The Pendulum Swing of Cultural Engagement


Jesus does not teach us to find balance between isolation and accommodation. Integrate the Gospel into culture, without compromise.

When it comes to effectively integrating the Gospel into life and culture, the Apostle Paul urges us to not be taken "captive by philosophy and empty deceit, according to human tradition, according to the elemental spirits of the world, and not according to Christ" (Colossians 2:8). What are the philosophies, empty deceits, human traditions and elemental spirits of this world that are not only not in line with, but actively standing opposed to, the ways and person of Christ?

The pendulum is always swinging, and it's swinging one of two ways.

On one end is isolation. On the other is accommodation. Both are empty, both are deceitful, both are of human origin and both are elemental in their understanding of the ways of Jesus.


When dominant cultural thought confronts the orthodox system of Christian beliefs, rather than effectively exegete the cultural philosophy with proper biblical theology many Christians retreat and retract from mainstream society. In almost a boycott of all things non-Christian, many evangelicals develop an "us versus them" mentality, seeing non-Christians as infectious sinners needing to be quarantined rather than lost souls needing to be saved. The result? A form of Christianity that has lost all sense of redemptive distinctiveness. It's a tuck-and-run strategy. It's cultural isolationism, not Christianity.


On the other end of the pendulum, in contrast to an isolated existence from culture, is a complete absorption of all cultural thoughts, practices, rhythms and philosophies. Rather than exegete the traditions of man and the elemental spirits of this world through a grid of sound biblical theology and right doctrine, many evangelicals take the "if you can't beat 'em, join 'em" approach to cultural engagement. Coupled with a theoretical profession of belief in God, and perhaps even a palatable respect for Jesus, is a life dictated by the patterns, expectations and values of this world. A distinctive demonstration of biblical Christianity is lost amidst a functional pursuit of all things unrelated to the heart of God and the advancement of His Kingdom. In the end, the pendulum has swung. This is cultural accommodation, not Christianity.


Jesus does not teach us to find balance between isolation and accommodation. He does not call us to the center. He presents to us a way that is entirely different, on a whole separate grid.

He says in Matthew 5:16, "Let your light shine before others, so that they may see your good works and give glory to your Father who is in heaven." In other words, live with such profound and consistent biblical integrity that when those who operate according to the principles and values of this world see you their hearts are pierced, their souls captivated, and their worship aligned back to God alone. Don't isolate, don't accommodate. Integrate the Gospel into culture, without compromise.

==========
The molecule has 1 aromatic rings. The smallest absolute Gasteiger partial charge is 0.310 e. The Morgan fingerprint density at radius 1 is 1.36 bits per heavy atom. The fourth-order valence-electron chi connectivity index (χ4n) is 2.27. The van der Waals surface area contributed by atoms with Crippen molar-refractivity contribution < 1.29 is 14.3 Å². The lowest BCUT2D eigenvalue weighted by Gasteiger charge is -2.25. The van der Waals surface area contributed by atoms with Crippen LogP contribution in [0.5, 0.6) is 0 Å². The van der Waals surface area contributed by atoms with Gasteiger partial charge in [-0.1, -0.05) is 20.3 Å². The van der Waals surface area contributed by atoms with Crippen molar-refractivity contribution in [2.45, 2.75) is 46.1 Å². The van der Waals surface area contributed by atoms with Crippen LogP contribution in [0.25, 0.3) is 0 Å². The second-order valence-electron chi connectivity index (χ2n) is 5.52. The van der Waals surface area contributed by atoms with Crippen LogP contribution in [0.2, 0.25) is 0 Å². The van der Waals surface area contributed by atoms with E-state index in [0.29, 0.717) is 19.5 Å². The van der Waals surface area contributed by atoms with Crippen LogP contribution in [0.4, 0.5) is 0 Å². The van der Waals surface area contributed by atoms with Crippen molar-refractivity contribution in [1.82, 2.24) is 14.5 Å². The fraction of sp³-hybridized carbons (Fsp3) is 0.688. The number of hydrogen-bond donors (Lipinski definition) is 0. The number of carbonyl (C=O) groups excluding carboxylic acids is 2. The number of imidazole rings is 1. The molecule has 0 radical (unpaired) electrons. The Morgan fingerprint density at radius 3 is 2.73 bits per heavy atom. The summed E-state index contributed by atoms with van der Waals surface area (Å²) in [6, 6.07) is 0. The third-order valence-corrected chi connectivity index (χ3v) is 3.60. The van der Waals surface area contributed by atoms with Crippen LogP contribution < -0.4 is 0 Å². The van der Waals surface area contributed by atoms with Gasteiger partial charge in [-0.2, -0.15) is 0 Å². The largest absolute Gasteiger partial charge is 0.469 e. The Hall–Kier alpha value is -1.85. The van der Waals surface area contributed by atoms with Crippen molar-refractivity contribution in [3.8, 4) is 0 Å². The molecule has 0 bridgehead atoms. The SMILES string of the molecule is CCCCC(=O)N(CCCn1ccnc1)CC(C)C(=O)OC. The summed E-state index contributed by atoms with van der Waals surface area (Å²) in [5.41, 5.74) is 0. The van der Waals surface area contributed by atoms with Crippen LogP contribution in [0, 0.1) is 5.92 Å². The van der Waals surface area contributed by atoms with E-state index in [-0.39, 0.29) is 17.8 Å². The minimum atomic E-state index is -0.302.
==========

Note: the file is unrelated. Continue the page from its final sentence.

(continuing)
In John 17:15-16,18 Jesus prays to the Father on our behalf, " I do not ask that you take them out of the world, but that you keep them from the evil one. They are not of the world…As you sent me into the world, so I have sent them into the world." He essentially asks God to not remove us from cultural engagement, but to protect us from the schemes of the enemy as we live out our sent calling into the world. Don't isolate, don't accommodate. Be a sent people into the world, for the redemptive cause of the Gospel, without compromise.

The New Testament continually echoes this new way of cultural engagement taught by Jesus. In 1 Peter 2:12, Peter writes, "Keep your conduct among the pagans honorable, so that when they speak against you as evildoers, they may see your good deeds and glorify God on the day of visitation." In almost a mirror of Jesus' words, Peter calls believers to live well among the culture, not isolating and losing all redemptive impulse, as well as not accommodating, thus losing all redemptive distinctiveness.

The Gospel annihilates the pendulum of cultural engagement, rendering it null and void. It calls us not to find balance, but to exegete culture in one hand and scripture in the other. A proper understanding of scripture without a proper understanding of culture results in a theologically fluent, but practically irrelevant concept of Christianity. A proper grasp on culture, however, without a firm understanding of scripture, results in a functional Christianity that is so accommodated to this world that it loses all biblical distinctiveness.

In the end, the way of Jesus is the more brilliant and far better way of effectively, redemptively, uncompromisingly engaging this world. 


Questions to consider are: Where has God placed me? Around whom has He placed me? What does He have me involved in? How can I bring the Gospel to bear in those contexts? How can I integrate in these places well?

Perhaps you're a mom sitting in the bleachers of your little girl's gymnastics class. That's where He has you. Those are the people He has you around. Engage it well so they may see your good deeds and glorify God. Maybe you're a student in a classroom, a mechanic in the shop, a teacher in the break room, a vice-president in the office. That's where He has you. Those are the people He has you around. Integrate well so they may see your good deeds and glorify God. An artist, musician, doctor - that's where He has you. Redeem your craft in such a way that others may see Jesus in it and glorify God because of your good work. Be the best at what you do, because through you God is speaking to the world.

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